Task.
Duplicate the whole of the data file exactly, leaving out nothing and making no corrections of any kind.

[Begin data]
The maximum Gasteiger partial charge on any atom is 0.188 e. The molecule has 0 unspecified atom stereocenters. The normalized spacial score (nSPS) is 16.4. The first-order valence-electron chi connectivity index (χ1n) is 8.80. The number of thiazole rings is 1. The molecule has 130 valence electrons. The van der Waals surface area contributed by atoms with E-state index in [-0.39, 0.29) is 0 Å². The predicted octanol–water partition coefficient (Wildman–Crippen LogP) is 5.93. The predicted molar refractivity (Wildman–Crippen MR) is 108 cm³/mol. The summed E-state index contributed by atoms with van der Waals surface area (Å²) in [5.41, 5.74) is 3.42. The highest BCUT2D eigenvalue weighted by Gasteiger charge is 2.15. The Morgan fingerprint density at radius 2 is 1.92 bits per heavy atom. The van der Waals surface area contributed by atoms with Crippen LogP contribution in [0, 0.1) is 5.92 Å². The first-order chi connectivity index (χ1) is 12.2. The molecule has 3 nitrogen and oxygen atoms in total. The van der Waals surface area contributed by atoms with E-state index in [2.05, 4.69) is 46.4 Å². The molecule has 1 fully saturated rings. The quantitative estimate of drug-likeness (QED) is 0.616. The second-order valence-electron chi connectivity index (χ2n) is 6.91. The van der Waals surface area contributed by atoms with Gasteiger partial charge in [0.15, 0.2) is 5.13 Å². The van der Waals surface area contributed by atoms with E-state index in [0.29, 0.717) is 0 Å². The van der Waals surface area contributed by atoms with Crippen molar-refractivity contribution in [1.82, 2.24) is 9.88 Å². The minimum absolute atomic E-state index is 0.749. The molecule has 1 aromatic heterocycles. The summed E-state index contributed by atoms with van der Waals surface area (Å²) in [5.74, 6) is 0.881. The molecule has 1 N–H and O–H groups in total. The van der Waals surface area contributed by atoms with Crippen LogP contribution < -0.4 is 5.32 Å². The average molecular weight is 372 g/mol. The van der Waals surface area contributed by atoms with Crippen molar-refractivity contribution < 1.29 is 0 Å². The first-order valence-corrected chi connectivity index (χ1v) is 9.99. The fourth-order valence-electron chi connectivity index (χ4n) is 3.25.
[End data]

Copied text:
The maximum Gasteiger partial charge on any atom is 0.188 e. The molecule has 0 unspecified atom stereocenters. The normalized spacial score (nSPS) is 16.4. The first-order valence-electron chi connectivity index (χ1n) is 8.80. The number of thiazole rings is 1. The molecule has 130 valence electrons. The van der Waals surface area contributed by atoms with E-state index in [-0.39, 0.29) is 0 Å². The predicted octanol–water partition coefficient (Wildman–Crippen LogP) is 5.93. The predicted molar refractivity (Wildman–Crippen MR) is 108 cm³/mol. The summed E-state index contributed by atoms with van der Waals surface area (Å²) in [5.41, 5.74) is 3.42. The highest BCUT2D eigenvalue weighted by Gasteiger charge is 2.15. The Morgan fingerprint density at radius 2 is 1.92 bits per heavy atom. The van der Waals surface area contributed by atoms with Crippen LogP contribution in [0, 0.1) is 5.92 Å². The first-order chi connectivity index (χ1) is 12.2. The molecule has 3 nitrogen and oxygen atoms in total. The van der Waals surface area contributed by atoms with E-state index in [2.05, 4.69) is 46.4 Å². The molecule has 1 fully saturated rings. The quantitative estimate of drug-likeness (QED) is 0.616. The second-order valence-electron chi connectivity index (χ2n) is 6.91. The van der Waals surface area contributed by atoms with Gasteiger partial charge in [0.15, 0.2) is 5.13 Å². The van der Waals surface area contributed by atoms with E-state index in [0.29, 0.717) is 0 Å². The van der Waals surface area contributed by atoms with Crippen molar-refractivity contribution in [1.82, 2.24) is 9.88 Å². The minimum absolute atomic E-state index is 0.749. The molecule has 1 aromatic heterocycles. The summed E-state index contributed by atoms with van der Waals surface area (Å²) in [5.74, 6) is 0.881. The molecule has 1 N–H and O–H groups in total. The van der Waals surface area contributed by atoms with Crippen LogP contribution < -0.4 is 5.32 Å². The average molecular weight is 372 g/mol. The van der Waals surface area contributed by atoms with Crippen molar-refractivity contribution < 1.29 is 0 Å². The first-order valence-corrected chi connectivity index (χ1v) is 9.99. The fourth-order valence-electron chi connectivity index (χ4n) is 3.25.